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Mangat Ram Vs. Babu Ram - Court Judgment

LegalCrystal Citation
SubjectCriminal
CourtJammu and Kashmir High Court
Decided On
Judge
Reported in1969CriLJ1509
AppellantMangat Ram
RespondentBabu Ram
Cases Referred and Ramanathan Chettiyar v. Sivarama Subramania
Excerpt:
- .....mr. i. k. kotwal, has on the other hand, submitted that the high court cannot interfere with the criminal proceedings at their interlocutory stage unless the case is of an exceptional nature.4. it is well settled that the inherent power possessed by the high court to quash criminal proceedings is to be exercised in exceptional cases to prevent the abuse of the process of the court or to secure the ends of justice. in other words an order under section 561-a cr. p.c. should only be passed where there is a glaring defect on the face of the proceedings which makes the prosecution untenable and where there is no reasonable chance of the accused being convicted.5. in the instant case the proceedings are still at an initial stage and it is difficult to say at this stage that the prosecution.....
Judgment:
ORDER

Jaswant Singh, J.

1. This is an application under Section 561-A Cr. P.C. praying that the proceedings pending against the applicant under Section 406 R. P.C. in the Court of the Sub-Registrar, Magistrate, 1st Class, Srinagar, be quashed.

2. Shri Hira Lal Wazir, appearing in support of the application has submitted that his client has never been to Srinagar, and has never met the respondent there, that the complaint against him. is false and frivolous and that in any case the ingredients of the offence namely entrustment of the amount and its criminal misappropriation or retention or its dishonest conversion to his own use by his client are not made out. He has also drawn my attention to a few authorities but they have little bearing on the matter in question.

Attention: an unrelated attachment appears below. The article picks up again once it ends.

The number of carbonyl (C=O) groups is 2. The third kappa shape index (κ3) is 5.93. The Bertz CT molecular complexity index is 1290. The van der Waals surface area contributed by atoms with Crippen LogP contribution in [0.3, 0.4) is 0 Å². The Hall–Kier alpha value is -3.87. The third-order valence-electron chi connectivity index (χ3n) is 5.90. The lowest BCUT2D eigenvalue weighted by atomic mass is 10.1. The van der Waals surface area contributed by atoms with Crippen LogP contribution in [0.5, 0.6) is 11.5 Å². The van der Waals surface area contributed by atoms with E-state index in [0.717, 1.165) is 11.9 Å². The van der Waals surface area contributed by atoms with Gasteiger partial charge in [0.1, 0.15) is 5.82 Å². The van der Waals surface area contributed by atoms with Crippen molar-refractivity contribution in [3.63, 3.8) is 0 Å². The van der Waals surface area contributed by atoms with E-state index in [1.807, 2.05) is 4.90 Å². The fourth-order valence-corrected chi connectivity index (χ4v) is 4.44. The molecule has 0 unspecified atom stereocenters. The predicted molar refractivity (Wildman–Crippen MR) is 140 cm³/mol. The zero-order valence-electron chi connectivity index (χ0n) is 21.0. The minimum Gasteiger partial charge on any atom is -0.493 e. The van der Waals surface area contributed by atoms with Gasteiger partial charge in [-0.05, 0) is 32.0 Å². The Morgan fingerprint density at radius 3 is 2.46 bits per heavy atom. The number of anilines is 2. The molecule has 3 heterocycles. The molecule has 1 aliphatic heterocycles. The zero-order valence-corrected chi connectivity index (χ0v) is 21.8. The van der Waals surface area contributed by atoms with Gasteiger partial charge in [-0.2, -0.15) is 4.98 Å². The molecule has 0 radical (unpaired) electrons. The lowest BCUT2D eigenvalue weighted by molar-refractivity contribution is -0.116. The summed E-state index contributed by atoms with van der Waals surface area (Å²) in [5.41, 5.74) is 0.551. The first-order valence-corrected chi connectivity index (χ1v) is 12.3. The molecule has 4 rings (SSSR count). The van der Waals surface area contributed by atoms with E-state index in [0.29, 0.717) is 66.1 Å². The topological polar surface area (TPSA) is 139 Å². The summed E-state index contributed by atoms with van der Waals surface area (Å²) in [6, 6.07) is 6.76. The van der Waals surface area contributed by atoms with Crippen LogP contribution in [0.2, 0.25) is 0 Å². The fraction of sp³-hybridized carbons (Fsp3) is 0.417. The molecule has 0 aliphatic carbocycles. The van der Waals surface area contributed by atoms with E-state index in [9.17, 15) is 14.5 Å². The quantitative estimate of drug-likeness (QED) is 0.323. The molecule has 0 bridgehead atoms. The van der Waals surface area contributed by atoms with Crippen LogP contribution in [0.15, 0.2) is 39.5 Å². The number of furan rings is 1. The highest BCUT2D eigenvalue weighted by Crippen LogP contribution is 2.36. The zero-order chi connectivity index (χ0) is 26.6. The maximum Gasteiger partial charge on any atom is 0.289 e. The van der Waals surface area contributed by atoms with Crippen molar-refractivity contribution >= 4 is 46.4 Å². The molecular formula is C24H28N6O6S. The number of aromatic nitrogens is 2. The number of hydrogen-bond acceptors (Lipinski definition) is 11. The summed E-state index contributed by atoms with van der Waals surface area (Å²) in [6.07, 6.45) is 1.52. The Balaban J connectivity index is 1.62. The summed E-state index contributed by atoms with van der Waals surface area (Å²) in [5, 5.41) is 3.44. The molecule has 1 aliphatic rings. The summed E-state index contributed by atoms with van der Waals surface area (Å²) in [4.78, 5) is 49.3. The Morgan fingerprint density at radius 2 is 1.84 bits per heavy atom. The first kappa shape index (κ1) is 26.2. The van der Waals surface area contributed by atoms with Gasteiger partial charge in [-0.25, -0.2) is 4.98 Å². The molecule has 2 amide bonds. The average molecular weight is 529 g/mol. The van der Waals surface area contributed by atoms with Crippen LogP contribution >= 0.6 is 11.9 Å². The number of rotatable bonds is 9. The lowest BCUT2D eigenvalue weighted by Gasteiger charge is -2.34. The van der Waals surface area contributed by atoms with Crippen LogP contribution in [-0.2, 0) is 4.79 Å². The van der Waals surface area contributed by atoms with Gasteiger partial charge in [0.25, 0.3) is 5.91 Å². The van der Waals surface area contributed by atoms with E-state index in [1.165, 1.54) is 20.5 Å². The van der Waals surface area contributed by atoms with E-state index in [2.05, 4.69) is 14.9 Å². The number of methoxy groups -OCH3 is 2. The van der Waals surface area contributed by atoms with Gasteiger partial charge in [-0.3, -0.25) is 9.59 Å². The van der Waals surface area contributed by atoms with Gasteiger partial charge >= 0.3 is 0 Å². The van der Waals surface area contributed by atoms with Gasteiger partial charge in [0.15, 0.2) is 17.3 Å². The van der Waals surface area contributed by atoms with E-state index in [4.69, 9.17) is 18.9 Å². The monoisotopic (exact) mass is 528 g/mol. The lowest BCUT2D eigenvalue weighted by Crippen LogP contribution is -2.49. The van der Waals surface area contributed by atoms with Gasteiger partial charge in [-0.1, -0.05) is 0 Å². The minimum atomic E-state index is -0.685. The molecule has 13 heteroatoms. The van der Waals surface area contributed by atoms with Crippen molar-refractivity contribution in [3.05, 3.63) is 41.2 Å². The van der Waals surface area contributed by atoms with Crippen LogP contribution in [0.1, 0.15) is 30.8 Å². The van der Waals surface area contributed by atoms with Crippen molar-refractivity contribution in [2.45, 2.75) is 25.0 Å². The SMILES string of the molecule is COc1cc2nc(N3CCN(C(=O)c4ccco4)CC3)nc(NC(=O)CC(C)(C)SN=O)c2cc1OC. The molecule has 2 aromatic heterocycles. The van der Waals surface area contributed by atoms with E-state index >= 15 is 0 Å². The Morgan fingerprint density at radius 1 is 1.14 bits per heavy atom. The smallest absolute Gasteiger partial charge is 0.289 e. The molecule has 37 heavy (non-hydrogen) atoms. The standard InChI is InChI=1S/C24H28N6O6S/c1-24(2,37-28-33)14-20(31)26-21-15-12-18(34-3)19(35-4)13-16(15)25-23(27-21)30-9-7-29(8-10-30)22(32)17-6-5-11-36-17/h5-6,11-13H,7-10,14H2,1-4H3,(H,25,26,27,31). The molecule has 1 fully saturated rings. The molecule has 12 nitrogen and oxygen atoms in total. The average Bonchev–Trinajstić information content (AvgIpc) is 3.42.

3. Mr. I. K. Kotwal, has on the other hand, submitted that the High Court cannot interfere with the criminal proceedings at their interlocutory stage unless the case is of an exceptional nature.

4. It is well settled that the inherent power possessed by the High Court to quash criminal proceedings is to be exercised in exceptional cases to prevent the abuse of the process of the Court or to secure the ends of justice. In other words an order under Section 561-A Cr. P.C. should only be passed where there is a glaring defect on the face of the proceedings which makes the prosecution untenable and where there is no reasonable chance of the accused being convicted.

5. In the instant case the proceedings are still at an initial stage and it is difficult to say at this stage that the prosecution has been launched to harass the petitioner or that the ingredients of the offence are not made out.

6. The nature and scope of inherent power of the High Court to make such orders as may be necessary to give effect to any order under the Criminal Procedure Code or to prevent abuse of the process of the court or otherwise to secure the ends of justice was considered in R. P. Kapur v. State of Punjab : 1960CriLJ1239 , where the Hon'ble Gajendragadkar J. speaking for the court observed as follows:-